October 4, 2010
The sovereign debt crisis, which started in Greece, has engulfed Spain, Ireland, Portugal and even Poland and Romania, EU members that are not yet part of the eurozone. The recent Toronto meeting of Western heads of state has sadly contributed to aggravating matters, as it mandated participating political leaders to cut their countries’ budget deficits further, at a time when post-crisis economic recovery is yet to show solid results.
Political myopia seems to have affected most centre-right leaders, who insist on shrinking the size of the public debt to the magical 3 percent deficit limit , a provision of the Maastricht treaty. This has become a veritable Procustian bed for some EU governments. Spending cuts aimed at reaching the 3 percent target are now endangering economic recovery and growth and affecting essential social services, as well as the incomes of police, teaching and medical staff.
European government employees and workers begin season of protests
In the light of the above,it comes as no surprise that government workers from Spain, Portugal, Greece, Poland and Romania took to the streets in their tens of thousands. In September, high unemployment, planned neoliberal pension reforms and austerity have also brought into the streets millions of French protesters, and around 100,000 workers from all over Europe marched in Brussels. The general feeling among union workers is that they are made to pay for the huge government bailouts of the banks at the core of the 2008 financial crisis. More radical protests have endangered the rule of law and have badly shaken the presidential institutions in countries like Romania and even in far-away Ecuador, where police forces mobbed their presidents.
Romanian police surround the presidential palace
On September 23rd a group of 6,000 policemen participating in a strike by Romanian government employees rallying against a whopping 25 percent salary cut, has surrounded the presidential palace in Bucharest. Angry that the president did not show up for talks, the policemen shouted “get out of there, you filthy animal” and could only be convinced to break up the protest with great difficulty by the Cartel Alfa union leaders. The police protests further eroded the effectiveness of the Romanian presidency as an institution, only 3 years after it survived a parliamentary impeachment procedure.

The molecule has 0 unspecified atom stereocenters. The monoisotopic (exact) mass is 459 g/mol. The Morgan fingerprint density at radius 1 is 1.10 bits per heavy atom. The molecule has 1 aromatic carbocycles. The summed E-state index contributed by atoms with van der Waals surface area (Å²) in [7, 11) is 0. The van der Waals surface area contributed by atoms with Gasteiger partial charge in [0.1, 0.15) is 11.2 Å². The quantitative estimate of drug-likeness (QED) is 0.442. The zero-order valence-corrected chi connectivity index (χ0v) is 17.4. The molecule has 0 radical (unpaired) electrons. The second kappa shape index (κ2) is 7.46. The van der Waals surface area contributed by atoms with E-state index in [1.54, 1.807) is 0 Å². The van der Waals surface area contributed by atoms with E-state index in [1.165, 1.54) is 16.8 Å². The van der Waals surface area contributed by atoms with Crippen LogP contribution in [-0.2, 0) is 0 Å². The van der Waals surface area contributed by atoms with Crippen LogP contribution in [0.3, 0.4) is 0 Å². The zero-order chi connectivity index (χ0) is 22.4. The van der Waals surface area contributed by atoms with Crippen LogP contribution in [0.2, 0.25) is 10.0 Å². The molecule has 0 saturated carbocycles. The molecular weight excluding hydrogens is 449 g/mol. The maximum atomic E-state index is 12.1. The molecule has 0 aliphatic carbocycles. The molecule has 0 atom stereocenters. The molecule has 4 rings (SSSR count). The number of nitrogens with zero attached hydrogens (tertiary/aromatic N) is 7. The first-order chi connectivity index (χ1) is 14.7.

Attempted coup d’état in Ecuador
Austerity has recently forced Rafael Correa, the popular president of Ecuador, to freeze bonuses for the police and military. Consequently, on September 30 striking policemen briefly occupied the Ecuadorian parliament and forced the president to take brief refuge in a Quito hospital. A gun fight with an army commando followed which killed three and wounded at least fifty people.
A junior OPEC member, Ecuador is currently in the process of renegotiating the leases for oil-producing fields with the big oil companies operating in the country, with the intention of increasing state control over them. It is not unthinkable, therefore, for the striking policemen to have been manipulated into staging such a radical protest by Ecuadorian opposition figures interested in defeating Correa’s oil policies and in doing away with welfare payouts to the poor.
As stressed by John Monks, the leader of the European Confederation of Trade Unions, workers’ rallies and strikes against neoliberal austerity measures and planned pension reforms have only just begun. In the weeks to come, the French CGT and CFDT have announced two protests to take place in October, while Romanian unions are gearing up for major protests on the 7th of October.
The huge, global social turmoil provoked by near-sighted austerity measures could have been avoided if political leaders would have understood that budgetary rectitude is the wrong medicine now, for the 27 member countries just out of the worst financial crisis since the Great Depression. Union protests have also intensified this year in China, but the communist leaders there reacted by agreeing to a 20 percent increase in workers’ salaries…
By contrast, misguided austerity policies have led many in Europe to ask themselves if our Western-type neoliberal democracies are merely functioning to benefit a few, at the expense of many. At any rate, the latest austerity drive within EU countries could only contribute to widening the existing confidence gap between political decisionmakers and their electorates – a development that does not bode well for the stability of our political systems. (sources: Le Monde diplomatique, Reuters, AFP, Toronto Sun, EVZ, BBC News)Florian Pantazi